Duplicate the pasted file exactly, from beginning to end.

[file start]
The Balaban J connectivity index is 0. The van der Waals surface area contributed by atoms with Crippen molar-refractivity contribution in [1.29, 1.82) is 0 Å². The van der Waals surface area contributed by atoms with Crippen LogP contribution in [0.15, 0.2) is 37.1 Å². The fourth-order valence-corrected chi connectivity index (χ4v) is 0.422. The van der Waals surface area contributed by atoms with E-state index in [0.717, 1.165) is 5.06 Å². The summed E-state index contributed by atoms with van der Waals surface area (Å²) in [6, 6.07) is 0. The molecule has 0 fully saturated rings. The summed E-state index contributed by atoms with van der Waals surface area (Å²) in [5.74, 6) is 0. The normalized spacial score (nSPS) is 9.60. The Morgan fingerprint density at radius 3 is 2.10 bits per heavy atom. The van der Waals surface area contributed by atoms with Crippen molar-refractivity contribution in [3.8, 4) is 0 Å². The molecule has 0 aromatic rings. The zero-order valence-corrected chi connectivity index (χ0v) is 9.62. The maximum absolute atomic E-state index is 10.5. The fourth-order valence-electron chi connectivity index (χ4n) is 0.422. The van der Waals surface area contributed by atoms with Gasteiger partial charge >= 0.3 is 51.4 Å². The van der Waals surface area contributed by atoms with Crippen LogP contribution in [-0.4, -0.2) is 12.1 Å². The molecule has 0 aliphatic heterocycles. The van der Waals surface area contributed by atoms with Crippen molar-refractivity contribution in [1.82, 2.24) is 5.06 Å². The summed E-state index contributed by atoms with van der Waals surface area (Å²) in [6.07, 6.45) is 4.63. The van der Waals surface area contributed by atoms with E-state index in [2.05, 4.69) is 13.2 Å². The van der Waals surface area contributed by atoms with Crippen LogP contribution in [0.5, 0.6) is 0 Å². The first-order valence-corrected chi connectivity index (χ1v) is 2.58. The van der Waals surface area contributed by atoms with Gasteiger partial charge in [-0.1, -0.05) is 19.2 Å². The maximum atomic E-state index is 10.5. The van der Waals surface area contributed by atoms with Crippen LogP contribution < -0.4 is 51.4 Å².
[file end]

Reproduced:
The Balaban J connectivity index is 0. The van der Waals surface area contributed by atoms with Crippen molar-refractivity contribution in [1.29, 1.82) is 0 Å². The van der Waals surface area contributed by atoms with Crippen LogP contribution in [0.15, 0.2) is 37.1 Å². The fourth-order valence-corrected chi connectivity index (χ4v) is 0.422. The van der Waals surface area contributed by atoms with E-state index in [0.717, 1.165) is 5.06 Å². The summed E-state index contributed by atoms with van der Waals surface area (Å²) in [6, 6.07) is 0. The molecule has 0 fully saturated rings. The summed E-state index contributed by atoms with van der Waals surface area (Å²) in [5.74, 6) is 0. The normalized spacial score (nSPS) is 9.60. The Morgan fingerprint density at radius 3 is 2.10 bits per heavy atom. The van der Waals surface area contributed by atoms with Crippen molar-refractivity contribution in [3.8, 4) is 0 Å². The molecule has 0 aromatic rings. The zero-order valence-corrected chi connectivity index (χ0v) is 9.62. The maximum absolute atomic E-state index is 10.5. The fourth-order valence-electron chi connectivity index (χ4n) is 0.422. The van der Waals surface area contributed by atoms with Gasteiger partial charge >= 0.3 is 51.4 Å². The van der Waals surface area contributed by atoms with Crippen LogP contribution in [-0.4, -0.2) is 12.1 Å². The molecule has 0 aliphatic heterocycles. The van der Waals surface area contributed by atoms with Crippen molar-refractivity contribution in [1.82, 2.24) is 5.06 Å². The summed E-state index contributed by atoms with van der Waals surface area (Å²) in [6.07, 6.45) is 4.63. The van der Waals surface area contributed by atoms with E-state index in [2.05, 4.69) is 13.2 Å². The van der Waals surface area contributed by atoms with Crippen LogP contribution in [0.5, 0.6) is 0 Å². The first-order valence-corrected chi connectivity index (χ1v) is 2.58. The van der Waals surface area contributed by atoms with Gasteiger partial charge in [-0.1, -0.05) is 19.2 Å². The maximum atomic E-state index is 10.5. The van der Waals surface area contributed by atoms with Crippen LogP contribution < -0.4 is 51.4 Å².